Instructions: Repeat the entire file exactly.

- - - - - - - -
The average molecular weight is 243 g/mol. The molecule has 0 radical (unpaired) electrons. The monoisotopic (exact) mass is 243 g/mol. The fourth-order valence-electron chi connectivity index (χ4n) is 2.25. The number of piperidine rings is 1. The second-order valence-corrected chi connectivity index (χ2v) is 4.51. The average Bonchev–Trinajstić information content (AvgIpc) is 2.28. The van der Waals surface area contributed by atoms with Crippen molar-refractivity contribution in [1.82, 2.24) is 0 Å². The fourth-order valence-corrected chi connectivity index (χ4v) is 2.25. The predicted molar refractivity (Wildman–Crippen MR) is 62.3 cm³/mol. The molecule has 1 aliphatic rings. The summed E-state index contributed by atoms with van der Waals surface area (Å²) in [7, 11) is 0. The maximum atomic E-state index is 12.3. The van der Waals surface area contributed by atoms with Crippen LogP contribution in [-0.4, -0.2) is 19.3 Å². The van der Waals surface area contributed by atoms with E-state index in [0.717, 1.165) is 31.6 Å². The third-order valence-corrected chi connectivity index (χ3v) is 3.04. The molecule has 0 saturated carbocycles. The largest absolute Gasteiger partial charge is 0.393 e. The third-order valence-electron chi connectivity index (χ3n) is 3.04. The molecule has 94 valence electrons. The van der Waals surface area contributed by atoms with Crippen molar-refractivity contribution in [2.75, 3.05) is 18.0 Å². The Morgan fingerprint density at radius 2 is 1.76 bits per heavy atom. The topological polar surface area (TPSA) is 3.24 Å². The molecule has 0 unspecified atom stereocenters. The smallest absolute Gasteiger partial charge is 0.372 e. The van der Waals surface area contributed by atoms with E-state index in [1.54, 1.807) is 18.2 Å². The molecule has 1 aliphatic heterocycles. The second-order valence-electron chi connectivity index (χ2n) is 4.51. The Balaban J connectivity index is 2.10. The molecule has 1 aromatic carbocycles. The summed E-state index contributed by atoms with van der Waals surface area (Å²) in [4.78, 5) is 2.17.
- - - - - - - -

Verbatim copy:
The average molecular weight is 243 g/mol. The molecule has 0 radical (unpaired) electrons. The monoisotopic (exact) mass is 243 g/mol. The fourth-order valence-electron chi connectivity index (χ4n) is 2.25. The number of piperidine rings is 1. The second-order valence-corrected chi connectivity index (χ2v) is 4.51. The average Bonchev–Trinajstić information content (AvgIpc) is 2.28. The van der Waals surface area contributed by atoms with Crippen molar-refractivity contribution in [1.82, 2.24) is 0 Å². The fourth-order valence-corrected chi connectivity index (χ4v) is 2.25. The predicted molar refractivity (Wildman–Crippen MR) is 62.3 cm³/mol. The molecule has 1 aliphatic rings. The summed E-state index contributed by atoms with van der Waals surface area (Å²) in [7, 11) is 0. The maximum atomic E-state index is 12.3. The van der Waals surface area contributed by atoms with Crippen LogP contribution in [-0.4, -0.2) is 19.3 Å². The van der Waals surface area contributed by atoms with E-state index in [0.717, 1.165) is 31.6 Å². The third-order valence-corrected chi connectivity index (χ3v) is 3.04. The molecule has 0 saturated carbocycles. The largest absolute Gasteiger partial charge is 0.393 e. The third-order valence-electron chi connectivity index (χ3n) is 3.04. The molecule has 94 valence electrons. The van der Waals surface area contributed by atoms with Crippen molar-refractivity contribution in [2.75, 3.05) is 18.0 Å². The Morgan fingerprint density at radius 2 is 1.76 bits per heavy atom. The topological polar surface area (TPSA) is 3.24 Å². The molecule has 0 unspecified atom stereocenters. The smallest absolute Gasteiger partial charge is 0.372 e. The van der Waals surface area contributed by atoms with E-state index in [1.54, 1.807) is 18.2 Å². The molecule has 1 aliphatic heterocycles. The second-order valence-electron chi connectivity index (χ2n) is 4.51. The Balaban J connectivity index is 2.10. The molecule has 1 aromatic carbocycles. The summed E-state index contributed by atoms with van der Waals surface area (Å²) in [4.78, 5) is 2.17.